A few years ago Bald Eagles teetered on the edge of extinction, but now I’m deep in the woods around a reservoir,”hunting” them. The sun shifts and spotlights a huge nest of sticks laced in the fork of a tall bare tree, amidst some white pines and spruce in a small cove. She watches Him fly in, and, with much flapping and positioning, they mate. Eagles teeter, but these days on the edges of nests and not extinction.

Patty 2/16/12

Bald Eagles Mating @ Great Falls National Park, MD (images/video) 2/7/2009

nesting eagle

Bald Eagles Mating at Starve Hollow Indiana 3-2-11

13 thoughts on “Bald Eagles Follow the Dictates of the Parliament of Fowls: Another 420 Character Piece to Follow Up on Valentine’s Day and to Celebrate the Joy of Being Not Extinct

  1. Come to Florida and see lots of Bald Eagles! Down here the very
    birds that were nearing extinction are responsible for saving
    lots of endangered wildlife and ecosystems. That is because it is
    against the law to cut trees any where near eagle nests. Several
    large building projects near here have been nixed due to their
    presence. Kind of divine retribution, I think!

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    1. Sayra,
      In Alaska, the eagles are as common as pigeons in Central Park. After a while, watching them is ho-hum.
      I’d rather scout around sunny FL or here in New England for them, where they seem so mush more majestic because they aren’t littering the landscape.
      That rare and astounding moment that Patty witnessed is insanely thrilling! Eyes up everyone!
      Toni

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      1. Remember when we did a Birds of Vogel-Wetmore School study? And we had the kids make a habit of looking up? We began to notice Great Blue Herons flying overhead, and we learned that they had a rookery in our own Sunnybrook Park. Up until then some of the other faculty thought we were ridiculous to think that birds would grace our dear school grounds. One day I was teaching a writing lesson up in one of the fifth grade rooms. I looked out the window in the midst of modeling how to write a story. Suddenly I saw a Sharpie zoom out of a tree and clobber a smaller bird, maybe a House Sparrow. It was hard to stay focused. I thought about getting the kids to the window to watch the Sharpie go at it, but we’d just had a bit of a kerfuffle with one kid beating up on another. Just didn’t seem like a good diversion. But, still, yes! Look up.
        Patty

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  2. it always amazes me as to what each of us is engaged in as a passion. bird watching for some…for me bird watching at the feeders as i yet read another book on the what it all means…life that is.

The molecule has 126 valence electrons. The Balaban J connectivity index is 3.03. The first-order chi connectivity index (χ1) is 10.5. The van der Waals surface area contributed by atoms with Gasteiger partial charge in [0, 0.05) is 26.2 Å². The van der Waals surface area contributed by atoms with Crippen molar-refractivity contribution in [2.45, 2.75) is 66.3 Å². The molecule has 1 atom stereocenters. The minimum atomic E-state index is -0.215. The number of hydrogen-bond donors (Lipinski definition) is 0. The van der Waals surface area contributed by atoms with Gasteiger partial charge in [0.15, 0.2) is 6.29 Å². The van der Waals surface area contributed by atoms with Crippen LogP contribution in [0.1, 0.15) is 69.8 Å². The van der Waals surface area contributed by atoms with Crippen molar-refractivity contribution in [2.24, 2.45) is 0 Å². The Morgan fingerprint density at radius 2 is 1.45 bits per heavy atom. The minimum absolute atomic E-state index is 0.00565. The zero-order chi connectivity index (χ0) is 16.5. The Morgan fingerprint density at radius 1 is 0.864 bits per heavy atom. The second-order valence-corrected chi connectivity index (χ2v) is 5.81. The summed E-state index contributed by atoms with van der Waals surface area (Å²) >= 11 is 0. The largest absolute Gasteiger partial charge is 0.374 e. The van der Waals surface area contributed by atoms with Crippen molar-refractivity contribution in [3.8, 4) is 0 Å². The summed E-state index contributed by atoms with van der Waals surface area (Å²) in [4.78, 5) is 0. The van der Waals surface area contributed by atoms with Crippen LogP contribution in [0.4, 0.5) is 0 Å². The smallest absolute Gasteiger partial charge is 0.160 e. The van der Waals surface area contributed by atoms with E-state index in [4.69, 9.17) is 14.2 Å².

watched the mating video and for me it felt like it was an invasion…somewhere i need not go…where my presence intrudes. that’s just my observation, not a criticism

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    1. But, Ellie, it was such a celebratory act and one that, but for Rachel Carson, we would probably never see in 2012. But dangers abound for birds. So it is important for birders to find these birds and send data on where they are and how they’re doing to Cornell. They keep track of Bald Eagle couples. Ray? If you’re out there help me with why this is a noble act–hunting for Bald Eagles and what they’re doing?
      Patty

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    1. So, Ray, I’d love to see the snowy owl photo from the Providence paper. I’m just a late riser living the vicarious birding life!
      Toni

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      1. Toni and Ray,
        The online version of the Providence Journal has another Snowy Owl pictured. It doesn’t have the photo Mr. Wheeler–Middletown RI Audubon Guide–took, the one that was on some of the editions of the paper. I wonder how we can get ahold of it? For our readers: it was a picture of a Black Back Gull–a large gull–harassing the Snowy Owl. The expressions on their faces were hilarious.
        Patty

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    2. For our readers, that guy, Ray who wished he was there. He’s the one who lead the way through the deep, dark woods to where we were able to spot the Bald Eagles. Ray, help out with a positive slant on watching mating birds.
      Patty

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